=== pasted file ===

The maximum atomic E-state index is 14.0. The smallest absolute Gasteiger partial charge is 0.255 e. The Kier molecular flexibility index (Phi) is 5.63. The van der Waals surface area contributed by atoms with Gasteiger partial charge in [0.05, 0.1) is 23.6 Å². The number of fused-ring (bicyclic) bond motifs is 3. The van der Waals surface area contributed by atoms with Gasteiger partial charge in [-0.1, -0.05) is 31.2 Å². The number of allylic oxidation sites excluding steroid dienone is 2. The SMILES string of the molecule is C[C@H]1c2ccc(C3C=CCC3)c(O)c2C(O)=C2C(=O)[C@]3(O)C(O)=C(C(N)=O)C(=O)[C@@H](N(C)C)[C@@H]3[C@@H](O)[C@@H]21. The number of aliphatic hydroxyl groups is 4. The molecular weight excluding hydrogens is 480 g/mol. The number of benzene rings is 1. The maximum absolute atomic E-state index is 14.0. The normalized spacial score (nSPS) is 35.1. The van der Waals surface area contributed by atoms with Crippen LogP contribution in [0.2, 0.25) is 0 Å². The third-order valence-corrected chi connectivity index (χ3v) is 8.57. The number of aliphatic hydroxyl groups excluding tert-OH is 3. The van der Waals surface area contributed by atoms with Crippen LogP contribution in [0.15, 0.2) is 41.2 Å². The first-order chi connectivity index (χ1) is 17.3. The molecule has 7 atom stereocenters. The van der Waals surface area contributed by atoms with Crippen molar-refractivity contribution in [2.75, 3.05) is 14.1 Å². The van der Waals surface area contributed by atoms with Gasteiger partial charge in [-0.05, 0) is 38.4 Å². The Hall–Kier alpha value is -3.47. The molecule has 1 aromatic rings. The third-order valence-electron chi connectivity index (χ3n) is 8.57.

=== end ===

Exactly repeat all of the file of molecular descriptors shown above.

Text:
The maximum atomic E-state index is 14.0. The smallest absolute Gasteiger partial charge is 0.255 e. The Kier molecular flexibility index (Phi) is 5.63. The van der Waals surface area contributed by atoms with Gasteiger partial charge in [0.05, 0.1) is 23.6 Å². The number of fused-ring (bicyclic) bond motifs is 3. The van der Waals surface area contributed by atoms with Gasteiger partial charge in [-0.1, -0.05) is 31.2 Å². The number of allylic oxidation sites excluding steroid dienone is 2. The SMILES string of the molecule is C[C@H]1c2ccc(C3C=CCC3)c(O)c2C(O)=C2C(=O)[C@]3(O)C(O)=C(C(N)=O)C(=O)[C@@H](N(C)C)[C@@H]3[C@@H](O)[C@@H]21. The number of aliphatic hydroxyl groups is 4. The molecular weight excluding hydrogens is 480 g/mol. The number of benzene rings is 1. The maximum absolute atomic E-state index is 14.0. The normalized spacial score (nSPS) is 35.1. The van der Waals surface area contributed by atoms with Crippen LogP contribution in [0.2, 0.25) is 0 Å². The third-order valence-corrected chi connectivity index (χ3v) is 8.57. The number of aliphatic hydroxyl groups excluding tert-OH is 3. The van der Waals surface area contributed by atoms with Crippen LogP contribution in [0.15, 0.2) is 41.2 Å². The first-order chi connectivity index (χ1) is 17.3. The molecule has 7 atom stereocenters. The van der Waals surface area contributed by atoms with Crippen molar-refractivity contribution in [2.75, 3.05) is 14.1 Å². The van der Waals surface area contributed by atoms with Gasteiger partial charge in [-0.05, 0) is 38.4 Å². The Hall–Kier alpha value is -3.47. The molecule has 1 aromatic rings. The third-order valence-electron chi connectivity index (χ3n) is 8.57.